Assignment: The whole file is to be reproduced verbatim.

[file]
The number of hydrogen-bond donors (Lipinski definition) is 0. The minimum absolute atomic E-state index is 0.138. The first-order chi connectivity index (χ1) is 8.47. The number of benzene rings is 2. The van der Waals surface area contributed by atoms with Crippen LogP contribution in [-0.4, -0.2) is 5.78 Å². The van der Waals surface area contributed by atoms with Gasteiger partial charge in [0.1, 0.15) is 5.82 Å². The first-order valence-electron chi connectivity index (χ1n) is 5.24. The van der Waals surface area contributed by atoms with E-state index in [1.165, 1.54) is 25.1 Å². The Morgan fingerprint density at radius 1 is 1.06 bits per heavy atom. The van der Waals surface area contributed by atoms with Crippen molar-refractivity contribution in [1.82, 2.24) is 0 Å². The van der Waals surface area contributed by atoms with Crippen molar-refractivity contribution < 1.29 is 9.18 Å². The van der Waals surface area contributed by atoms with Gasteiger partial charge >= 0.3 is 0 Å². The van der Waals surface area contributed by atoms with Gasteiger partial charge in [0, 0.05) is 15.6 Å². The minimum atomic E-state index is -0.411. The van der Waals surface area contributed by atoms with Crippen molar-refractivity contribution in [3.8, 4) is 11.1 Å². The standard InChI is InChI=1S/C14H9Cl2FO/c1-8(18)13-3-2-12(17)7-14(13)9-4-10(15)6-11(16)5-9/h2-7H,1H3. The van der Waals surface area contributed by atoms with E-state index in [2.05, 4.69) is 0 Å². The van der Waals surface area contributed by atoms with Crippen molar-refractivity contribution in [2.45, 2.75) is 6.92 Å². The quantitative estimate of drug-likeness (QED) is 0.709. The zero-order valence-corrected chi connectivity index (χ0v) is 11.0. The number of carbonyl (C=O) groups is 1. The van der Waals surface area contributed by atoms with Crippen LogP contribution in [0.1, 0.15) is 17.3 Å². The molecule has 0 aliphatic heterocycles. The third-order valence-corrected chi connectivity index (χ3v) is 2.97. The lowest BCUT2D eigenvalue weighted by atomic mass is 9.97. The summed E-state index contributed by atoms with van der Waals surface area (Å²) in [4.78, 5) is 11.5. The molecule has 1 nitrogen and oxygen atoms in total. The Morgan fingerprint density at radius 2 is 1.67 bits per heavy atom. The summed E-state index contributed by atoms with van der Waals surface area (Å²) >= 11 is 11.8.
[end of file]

The number of hydrogen-bond donors (Lipinski definition) is 0. The minimum absolute atomic E-state index is 0.138. The first-order chi connectivity index (χ1) is 8.47. The number of benzene rings is 2. The van der Waals surface area contributed by atoms with Crippen LogP contribution in [-0.4, -0.2) is 5.78 Å². The van der Waals surface area contributed by atoms with Gasteiger partial charge in [0.1, 0.15) is 5.82 Å². The first-order valence-electron chi connectivity index (χ1n) is 5.24. The van der Waals surface area contributed by atoms with E-state index in [1.165, 1.54) is 25.1 Å². The Morgan fingerprint density at radius 1 is 1.06 bits per heavy atom. The van der Waals surface area contributed by atoms with Crippen molar-refractivity contribution in [1.82, 2.24) is 0 Å². The van der Waals surface area contributed by atoms with Crippen molar-refractivity contribution < 1.29 is 9.18 Å². The van der Waals surface area contributed by atoms with Gasteiger partial charge >= 0.3 is 0 Å². The van der Waals surface area contributed by atoms with Gasteiger partial charge in [0, 0.05) is 15.6 Å². The minimum atomic E-state index is -0.411. The van der Waals surface area contributed by atoms with Crippen molar-refractivity contribution in [3.8, 4) is 11.1 Å². The standard InChI is InChI=1S/C14H9Cl2FO/c1-8(18)13-3-2-12(17)7-14(13)9-4-10(15)6-11(16)5-9/h2-7H,1H3. The van der Waals surface area contributed by atoms with E-state index in [2.05, 4.69) is 0 Å². The van der Waals surface area contributed by atoms with Crippen molar-refractivity contribution in [2.45, 2.75) is 6.92 Å². The quantitative estimate of drug-likeness (QED) is 0.709. The zero-order valence-corrected chi connectivity index (χ0v) is 11.0. The number of carbonyl (C=O) groups is 1. The van der Waals surface area contributed by atoms with Crippen LogP contribution in [0.1, 0.15) is 17.3 Å². The molecule has 0 aliphatic heterocycles. The third-order valence-corrected chi connectivity index (χ3v) is 2.97. The lowest BCUT2D eigenvalue weighted by atomic mass is 9.97. The summed E-state index contributed by atoms with van der Waals surface area (Å²) in [4.78, 5) is 11.5. The molecule has 1 nitrogen and oxygen atoms in total. The Morgan fingerprint density at radius 2 is 1.67 bits per heavy atom. The summed E-state index contributed by atoms with van der Waals surface area (Å²) >= 11 is 11.8.